‘The Mighty’ stands up for the weak

By The Columbia Chronicle

Benjamin Trecroci

Managing Editor

“Sometimes I go to a place where I can’t feel a thing; where I’m as light as a cloud in the sky,”— words from a child searching for his own identity.

For seventh graders, appearance determines well-being. Based on the acclaimed novel by Rodman Philbrick, “The Mighty” is a story of two boys and the issues they must deal with growing up as outsiders in the seventh grade. Philbrick’s story is based on the novel, “King Arthur and His Knights of the Round Table.” The novel was about the quest for greatness and the common good that led to the discovery of the mightiest treasure of all —- friendship.

Maxwell Kane (Eden Hanson) walked through the early part of his life as someone else. Everyone stared at him; he was overweight, and he didn’t belong. Between his appearance and lack of intelligence, Max Kane was an easy target. He was living in fear of his father, who was serving a life sentence for murdering his wife. Max believed that one day his father would return and come after him. To add to his already tarnished well-being, he was given the same nickname his father received from the local the media: Killer Kane.

Then Kevin Dillon (Kieran Culkin) came into Max’s life, moving next door with his mother (Sharon Stone). He was a hunched over, paralyzed boy with an amazing mind. His intellectualism didn’t mix well with others and, like Max, he was an outsider. He walked with the aid of leg braces, and would sometimes wear strange equipment of his own invention. Like Max, he looked different from other seventh graders.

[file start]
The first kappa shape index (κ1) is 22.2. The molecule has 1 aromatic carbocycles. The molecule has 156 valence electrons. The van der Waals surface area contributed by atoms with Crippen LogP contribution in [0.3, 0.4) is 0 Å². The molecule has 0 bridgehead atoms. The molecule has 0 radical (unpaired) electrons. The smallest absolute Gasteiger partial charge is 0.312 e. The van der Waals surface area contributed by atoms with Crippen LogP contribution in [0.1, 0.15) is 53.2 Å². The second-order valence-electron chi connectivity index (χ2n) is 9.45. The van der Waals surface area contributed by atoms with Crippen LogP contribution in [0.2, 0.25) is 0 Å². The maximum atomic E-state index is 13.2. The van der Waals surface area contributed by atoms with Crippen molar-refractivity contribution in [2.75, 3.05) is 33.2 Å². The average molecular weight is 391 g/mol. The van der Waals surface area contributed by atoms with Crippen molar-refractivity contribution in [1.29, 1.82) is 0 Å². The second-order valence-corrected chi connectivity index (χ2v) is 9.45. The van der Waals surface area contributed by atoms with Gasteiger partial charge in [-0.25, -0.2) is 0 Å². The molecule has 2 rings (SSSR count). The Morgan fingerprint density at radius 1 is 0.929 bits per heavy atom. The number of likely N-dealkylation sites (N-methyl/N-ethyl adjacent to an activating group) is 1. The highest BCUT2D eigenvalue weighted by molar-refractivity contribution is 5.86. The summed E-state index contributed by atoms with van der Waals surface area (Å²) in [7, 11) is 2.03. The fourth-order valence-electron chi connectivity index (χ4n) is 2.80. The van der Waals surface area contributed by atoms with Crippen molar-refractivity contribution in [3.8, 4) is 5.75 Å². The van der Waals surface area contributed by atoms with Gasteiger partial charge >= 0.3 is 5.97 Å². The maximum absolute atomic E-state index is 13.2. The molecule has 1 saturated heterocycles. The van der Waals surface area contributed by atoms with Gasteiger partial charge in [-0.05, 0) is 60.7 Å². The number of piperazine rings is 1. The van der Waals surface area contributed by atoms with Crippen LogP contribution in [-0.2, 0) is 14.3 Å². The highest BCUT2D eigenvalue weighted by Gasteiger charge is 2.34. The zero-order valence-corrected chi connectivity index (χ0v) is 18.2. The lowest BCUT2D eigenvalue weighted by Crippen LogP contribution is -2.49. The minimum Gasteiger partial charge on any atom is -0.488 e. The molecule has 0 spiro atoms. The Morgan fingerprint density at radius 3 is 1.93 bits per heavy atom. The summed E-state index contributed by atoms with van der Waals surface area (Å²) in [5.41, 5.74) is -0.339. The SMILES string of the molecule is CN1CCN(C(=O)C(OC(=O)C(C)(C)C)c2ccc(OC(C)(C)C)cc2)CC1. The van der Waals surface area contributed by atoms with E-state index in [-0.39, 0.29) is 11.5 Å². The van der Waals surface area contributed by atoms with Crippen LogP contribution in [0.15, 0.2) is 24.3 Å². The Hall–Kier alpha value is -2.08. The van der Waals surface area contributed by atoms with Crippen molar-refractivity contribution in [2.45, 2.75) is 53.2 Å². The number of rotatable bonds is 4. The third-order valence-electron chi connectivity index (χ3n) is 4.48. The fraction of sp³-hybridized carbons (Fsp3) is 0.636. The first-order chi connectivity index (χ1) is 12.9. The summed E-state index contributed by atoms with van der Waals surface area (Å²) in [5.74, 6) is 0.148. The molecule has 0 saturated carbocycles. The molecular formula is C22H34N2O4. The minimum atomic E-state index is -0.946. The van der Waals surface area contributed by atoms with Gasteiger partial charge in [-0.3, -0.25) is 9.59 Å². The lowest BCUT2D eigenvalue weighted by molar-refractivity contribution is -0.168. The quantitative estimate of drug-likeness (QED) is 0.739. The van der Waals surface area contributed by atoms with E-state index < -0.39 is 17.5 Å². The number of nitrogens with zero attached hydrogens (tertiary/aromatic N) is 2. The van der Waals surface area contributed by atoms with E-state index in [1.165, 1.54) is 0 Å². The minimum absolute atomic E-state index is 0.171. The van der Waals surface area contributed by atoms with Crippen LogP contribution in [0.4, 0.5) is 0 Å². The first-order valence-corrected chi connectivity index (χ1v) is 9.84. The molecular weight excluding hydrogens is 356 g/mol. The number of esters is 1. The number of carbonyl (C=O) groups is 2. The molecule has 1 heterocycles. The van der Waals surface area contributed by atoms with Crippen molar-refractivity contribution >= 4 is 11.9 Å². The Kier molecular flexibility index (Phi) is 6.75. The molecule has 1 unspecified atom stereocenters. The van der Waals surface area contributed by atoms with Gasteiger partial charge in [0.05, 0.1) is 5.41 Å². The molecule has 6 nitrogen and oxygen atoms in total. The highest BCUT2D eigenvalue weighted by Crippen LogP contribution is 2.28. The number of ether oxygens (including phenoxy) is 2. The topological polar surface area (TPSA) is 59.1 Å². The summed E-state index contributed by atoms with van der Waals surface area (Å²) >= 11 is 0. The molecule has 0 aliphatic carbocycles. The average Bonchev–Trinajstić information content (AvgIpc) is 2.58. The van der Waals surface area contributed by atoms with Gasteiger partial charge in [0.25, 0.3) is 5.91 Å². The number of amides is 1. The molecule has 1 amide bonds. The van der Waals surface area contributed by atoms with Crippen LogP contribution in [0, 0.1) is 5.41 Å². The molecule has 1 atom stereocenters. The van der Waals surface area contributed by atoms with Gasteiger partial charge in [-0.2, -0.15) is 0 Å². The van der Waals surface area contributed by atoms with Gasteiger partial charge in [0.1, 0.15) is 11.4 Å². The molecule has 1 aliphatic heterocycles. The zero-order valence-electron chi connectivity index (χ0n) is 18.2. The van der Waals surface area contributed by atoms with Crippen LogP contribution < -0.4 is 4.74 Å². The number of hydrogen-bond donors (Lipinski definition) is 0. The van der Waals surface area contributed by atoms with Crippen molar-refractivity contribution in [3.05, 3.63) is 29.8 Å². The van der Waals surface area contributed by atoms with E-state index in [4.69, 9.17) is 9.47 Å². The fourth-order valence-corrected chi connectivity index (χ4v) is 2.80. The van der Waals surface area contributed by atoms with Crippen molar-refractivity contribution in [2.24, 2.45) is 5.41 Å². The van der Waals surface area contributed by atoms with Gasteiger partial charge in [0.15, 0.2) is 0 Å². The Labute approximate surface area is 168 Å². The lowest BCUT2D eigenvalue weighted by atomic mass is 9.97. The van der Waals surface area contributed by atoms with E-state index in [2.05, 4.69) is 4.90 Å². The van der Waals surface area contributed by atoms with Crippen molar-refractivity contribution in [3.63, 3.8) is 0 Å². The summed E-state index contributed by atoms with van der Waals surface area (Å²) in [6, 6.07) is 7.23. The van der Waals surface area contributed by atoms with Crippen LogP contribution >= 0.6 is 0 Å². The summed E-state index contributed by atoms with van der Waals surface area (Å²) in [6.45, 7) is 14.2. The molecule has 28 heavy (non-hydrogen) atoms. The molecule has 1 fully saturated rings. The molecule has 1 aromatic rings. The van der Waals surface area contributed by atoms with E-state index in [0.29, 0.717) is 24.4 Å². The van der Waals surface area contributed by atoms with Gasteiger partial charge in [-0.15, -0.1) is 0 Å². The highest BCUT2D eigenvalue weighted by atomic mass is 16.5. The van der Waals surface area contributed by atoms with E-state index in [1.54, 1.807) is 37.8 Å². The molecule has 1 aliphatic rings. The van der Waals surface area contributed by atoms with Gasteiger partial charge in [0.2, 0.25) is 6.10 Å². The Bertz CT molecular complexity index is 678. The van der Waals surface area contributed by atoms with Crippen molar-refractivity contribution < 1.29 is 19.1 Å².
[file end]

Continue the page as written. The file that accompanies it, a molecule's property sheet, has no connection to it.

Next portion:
When the boys met, they didn’t appeal to each other, but soon they would become inseparable. People at school would call them, “Godzilla and Igor.” Max and Kevin would live vicariously through each other, Max using Kevin’s brain and Kevin using Max’s body. the Two of them made quite a team.

While the movie is based on the King Arthur novel, using the characters from the novel was not warranted. In his mind, Kevin would take everyday events of his life and turn them into scenes from the King Arthur novel. During several scenes, a fleet of horses adorned by knights would appear with no real connection to the scene in the movie.

For the most part, the movie made you think about why people pick on others who are “different.” It was made for people who may not be “perfect,” sending the message that they, too, are really just the same as everybody else. Who is perfect anyway?

I think that less references to King Arthur could have made the movie even better. Gillian Anderson of “The X-Files” plays an old strung-out friend of Max’s father. Also appearing are Henry Dean Stanton and Gena Rowlands.

“The Mighty” was the opening film at the 34th annual Chicago International Film Festival. The festival runs until Oct. 22 at the 600 N. Michigan Ave. Theaters and The Music Box Theatre, 3773 N. Southport Ave.

Regular screening ticket prices are $8.50 ($6.50 for members).

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